• Tipping point #5:  Back at home, still no bag.  And now for the second time in 6-months I find myself having to break into my own home and climb through a window (read Three Little Words) the spare keys are with my neighbors who are out of town, their house sitter is not home.  Out comes the ladder.  The good news, I've secured the windows with the a/c running.  The bad news, I can't get in after trying three windows.  Next up is the kitchen window, higher off the ground, smaller than the others and above the sink.  It's ajar just enough for me to slide it open.  "Seriously?"   I find myself beginning to laugh, "the kitchen window?  Well, here I go..." I don't think I've had my feet in a kitchen sink since I was three months old and while I'm proud of my physical strength and agility to get into the house yet again, with relative ease, this isn't something I desire to make a career of - - climbing through windows.   Once inside, I take a deep calming breath and hear a little voice that sounds alot like Boomer, "Hey SMO, probably time to get another set of keys and put them back where we use to have them."  "Yes, I hear you Boomer.  I've got other things to deal at this very moment."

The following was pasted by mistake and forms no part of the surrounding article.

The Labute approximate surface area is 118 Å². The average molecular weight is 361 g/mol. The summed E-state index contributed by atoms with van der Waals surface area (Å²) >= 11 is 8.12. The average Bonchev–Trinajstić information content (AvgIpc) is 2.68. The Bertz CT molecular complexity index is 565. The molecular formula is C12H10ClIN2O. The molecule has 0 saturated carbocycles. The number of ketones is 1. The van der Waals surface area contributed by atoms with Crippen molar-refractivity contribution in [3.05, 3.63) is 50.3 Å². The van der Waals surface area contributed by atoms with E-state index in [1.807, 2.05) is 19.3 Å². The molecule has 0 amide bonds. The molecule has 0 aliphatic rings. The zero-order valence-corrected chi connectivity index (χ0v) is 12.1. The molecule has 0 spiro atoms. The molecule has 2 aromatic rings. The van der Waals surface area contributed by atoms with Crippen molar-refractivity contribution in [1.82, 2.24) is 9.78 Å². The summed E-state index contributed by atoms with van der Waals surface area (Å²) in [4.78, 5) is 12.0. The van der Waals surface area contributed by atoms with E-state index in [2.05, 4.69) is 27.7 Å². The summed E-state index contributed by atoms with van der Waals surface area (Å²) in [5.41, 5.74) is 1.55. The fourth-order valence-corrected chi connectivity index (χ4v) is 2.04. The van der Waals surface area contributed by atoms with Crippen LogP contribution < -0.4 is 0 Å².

• Tipping point #6:   Still frantic, my brain reeling with all the urgent tasks before me and fear I'm forgetting something:  I need to freeze cards, get the house re-keyed, contact the mobile carrier...I pause, realizing I'm safe, I'm in the house and it's cool.  Deep breathe.  Mmm, I think my neighbor Joe (read Chefing It Up) might be home, he has a cell phone.... Joe loans me his phone and I start speed dialing.  First the bank, new debit card on the way arriving in 7-10 days - - uh, timeout, I leave for Chicago in a week, I need the card a.s.a.p.  "Is there anyway you can expedite shipping for me?" I ask the delightfully helpful customer service rep. "Absolutely, you'll have it two days."   Next is America Express, easily done online, UPS next day, no charge.  Locksmith, can be on-site in 30-minutes.  Done.
Lapse time since I first discovered the lost bag - - two hours.  Time for another deep breathe. Okay, this is going smoothly; as smoothly as this crisis can go at the moment.  I feel I'm getting my bearings a little more.   Now for my phone - - I go to Verizon's website, as I hear another whisper in my ear, "Hey SMO, call your phone."    Brilliant.   So I dial...